Richard Mille RM 67-02

The RM 67-02 originally launched last summer, and now Richard Mille has created three new production examples that offer somewhat more subtle expressions of the same incredibly light and thin automatic sports watch. Just as with the original pair of 67-02s, Richard Mille has connected each of these new versions with an athlete that can test (and likely prove) just how tough and sporty these wild watches really are. Coming in at 38.7mm wide and an astounding 32 grams, including the strap, the RM 67-02 should not be taken as lightly as it wears.

Along with a titanium movement and a special seamless elastic strap, the secret to the RM 67-02’s lightweight construction comes from the use of two advanced materials for the case construction. The case is essentially two outer plates and a center case structure, and these pieces are made from either Carbon TPT and/or Quartz TPT (Thin Ply Technology) both of which you can learn more about in Cara’s original coverage of the RM 67-02. The colors were selected to match those of the home countries of each of the star athletes connected with these new models – the black, red, and yellow version is for Germany’s tennis star Alexander Zverev; the Quartz TPT-cased white model is for the French skier Alexis Pinturault; and the full Carbon TPT version, on a blue strap, is for Sébastien Ogier, an extremely talented World Rally Champion who also hails from France. While far wilder than your average watch, these new RM 67-02 versions are much less colorful than the original two models, which featured dual case coloring in alternating bands of white and magenta, or green and yellow.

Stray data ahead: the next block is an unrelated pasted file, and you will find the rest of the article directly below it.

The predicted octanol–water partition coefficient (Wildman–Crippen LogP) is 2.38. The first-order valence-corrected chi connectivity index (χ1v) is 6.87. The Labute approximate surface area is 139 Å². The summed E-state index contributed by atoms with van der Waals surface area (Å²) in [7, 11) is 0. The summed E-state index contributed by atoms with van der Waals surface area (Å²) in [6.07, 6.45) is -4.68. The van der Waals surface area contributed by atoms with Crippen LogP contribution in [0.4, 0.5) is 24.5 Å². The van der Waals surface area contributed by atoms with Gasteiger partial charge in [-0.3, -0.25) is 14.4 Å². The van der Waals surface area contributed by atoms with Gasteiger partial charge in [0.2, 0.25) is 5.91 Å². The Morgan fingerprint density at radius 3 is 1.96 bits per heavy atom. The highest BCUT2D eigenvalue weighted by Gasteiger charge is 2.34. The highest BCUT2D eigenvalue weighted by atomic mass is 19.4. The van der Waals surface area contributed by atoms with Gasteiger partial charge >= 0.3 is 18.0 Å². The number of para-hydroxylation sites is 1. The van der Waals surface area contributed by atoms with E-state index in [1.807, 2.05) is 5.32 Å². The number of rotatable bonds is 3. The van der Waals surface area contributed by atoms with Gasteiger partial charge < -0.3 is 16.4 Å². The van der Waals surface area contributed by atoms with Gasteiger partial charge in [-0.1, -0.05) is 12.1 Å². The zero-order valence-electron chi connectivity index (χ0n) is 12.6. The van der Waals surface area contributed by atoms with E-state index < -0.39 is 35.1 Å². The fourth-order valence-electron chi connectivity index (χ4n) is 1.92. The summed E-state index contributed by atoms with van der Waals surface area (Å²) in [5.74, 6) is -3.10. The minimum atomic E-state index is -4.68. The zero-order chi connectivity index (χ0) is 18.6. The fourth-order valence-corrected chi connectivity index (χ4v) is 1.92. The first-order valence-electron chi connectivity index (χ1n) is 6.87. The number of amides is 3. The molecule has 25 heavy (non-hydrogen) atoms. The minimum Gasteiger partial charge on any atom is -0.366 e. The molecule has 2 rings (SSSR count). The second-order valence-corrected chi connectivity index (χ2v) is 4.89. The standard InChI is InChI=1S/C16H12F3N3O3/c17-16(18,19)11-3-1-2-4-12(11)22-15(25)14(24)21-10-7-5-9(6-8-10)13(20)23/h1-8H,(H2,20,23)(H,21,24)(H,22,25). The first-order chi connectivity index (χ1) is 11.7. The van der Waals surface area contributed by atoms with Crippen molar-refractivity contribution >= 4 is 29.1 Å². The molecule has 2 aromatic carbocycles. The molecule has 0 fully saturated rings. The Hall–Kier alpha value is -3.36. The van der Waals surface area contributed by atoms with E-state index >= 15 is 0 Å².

As a guy who loves a simple, beat-up dive watch, every opportunity I’ve had to experience a Richard Mille in person remains firmly stamped in my memory. They are amazing things to behold and they seem to break the laws of physics when held in your hand. They don’t seem to weigh … enough? The RM 67-02 is one I’d love to try for myself, and I really rather like the more reserved and uniform look (relative to an RM) of the Ogier version.

While I’m sure RM 67-02  production won’t challenge that of any mass-market brand, the continued pursuit of sporting arenas in which to prove their technology remains a compelling backstory – remember the RM 27-01? Progressing from the high jump and sprinting into the death zone of alpine ski racing, the World Rally Championship, and tennis (again) seems like a great fit for Richard Mille, and it’s an uncommon proving ground for a watch born under the umbrella of haute horology.

While its $120,500 price point will ensure the RM 67-02 remains more of an idea than a reality for most watch enthusiasts, even if I can’t have one, I do like that such watches exist. Richard Mille is an unapologetically modern endeavor in a world of vintage-inspired design and old-school thinking. Bold, tech-forward, and always delightfully high-end, these three new versions are strong additions to the RM 67-02 line up and offer a more subdued take on the lightest of automatic offerings from Richard Mille.